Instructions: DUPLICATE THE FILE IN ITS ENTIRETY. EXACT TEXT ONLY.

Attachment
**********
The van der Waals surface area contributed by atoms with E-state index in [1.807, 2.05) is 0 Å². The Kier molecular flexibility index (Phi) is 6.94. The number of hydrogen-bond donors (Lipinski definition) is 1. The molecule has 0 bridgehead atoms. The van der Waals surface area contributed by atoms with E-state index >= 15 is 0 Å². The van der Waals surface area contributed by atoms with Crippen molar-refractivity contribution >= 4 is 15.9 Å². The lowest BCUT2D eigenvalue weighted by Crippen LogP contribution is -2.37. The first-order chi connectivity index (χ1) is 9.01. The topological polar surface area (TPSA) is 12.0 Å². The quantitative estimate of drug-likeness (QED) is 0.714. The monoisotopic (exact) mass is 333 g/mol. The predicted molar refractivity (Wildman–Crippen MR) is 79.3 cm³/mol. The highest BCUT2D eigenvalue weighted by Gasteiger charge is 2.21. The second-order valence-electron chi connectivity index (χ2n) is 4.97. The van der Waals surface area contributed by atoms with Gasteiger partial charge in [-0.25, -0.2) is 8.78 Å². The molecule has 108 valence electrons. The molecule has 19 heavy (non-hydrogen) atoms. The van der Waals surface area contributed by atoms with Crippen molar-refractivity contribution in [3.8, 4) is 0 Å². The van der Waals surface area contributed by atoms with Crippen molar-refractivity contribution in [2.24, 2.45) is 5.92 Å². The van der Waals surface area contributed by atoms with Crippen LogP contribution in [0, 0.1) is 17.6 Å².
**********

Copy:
The van der Waals surface area contributed by atoms with E-state index in [1.807, 2.05) is 0 Å². The Kier molecular flexibility index (Phi) is 6.94. The number of hydrogen-bond donors (Lipinski definition) is 1. The molecule has 0 bridgehead atoms. The van der Waals surface area contributed by atoms with E-state index >= 15 is 0 Å². The van der Waals surface area contributed by atoms with Crippen molar-refractivity contribution >= 4 is 15.9 Å². The lowest BCUT2D eigenvalue weighted by Crippen LogP contribution is -2.37. The first-order chi connectivity index (χ1) is 9.01. The topological polar surface area (TPSA) is 12.0 Å². The quantitative estimate of drug-likeness (QED) is 0.714. The monoisotopic (exact) mass is 333 g/mol. The predicted molar refractivity (Wildman–Crippen MR) is 79.3 cm³/mol. The highest BCUT2D eigenvalue weighted by Gasteiger charge is 2.21. The second-order valence-electron chi connectivity index (χ2n) is 4.97. The van der Waals surface area contributed by atoms with Gasteiger partial charge in [-0.25, -0.2) is 8.78 Å². The molecule has 108 valence electrons. The molecule has 19 heavy (non-hydrogen) atoms. The van der Waals surface area contributed by atoms with Crippen molar-refractivity contribution in [3.8, 4) is 0 Å². The van der Waals surface area contributed by atoms with Crippen molar-refractivity contribution in [2.24, 2.45) is 5.92 Å². The van der Waals surface area contributed by atoms with Crippen LogP contribution in [0, 0.1) is 17.6 Å².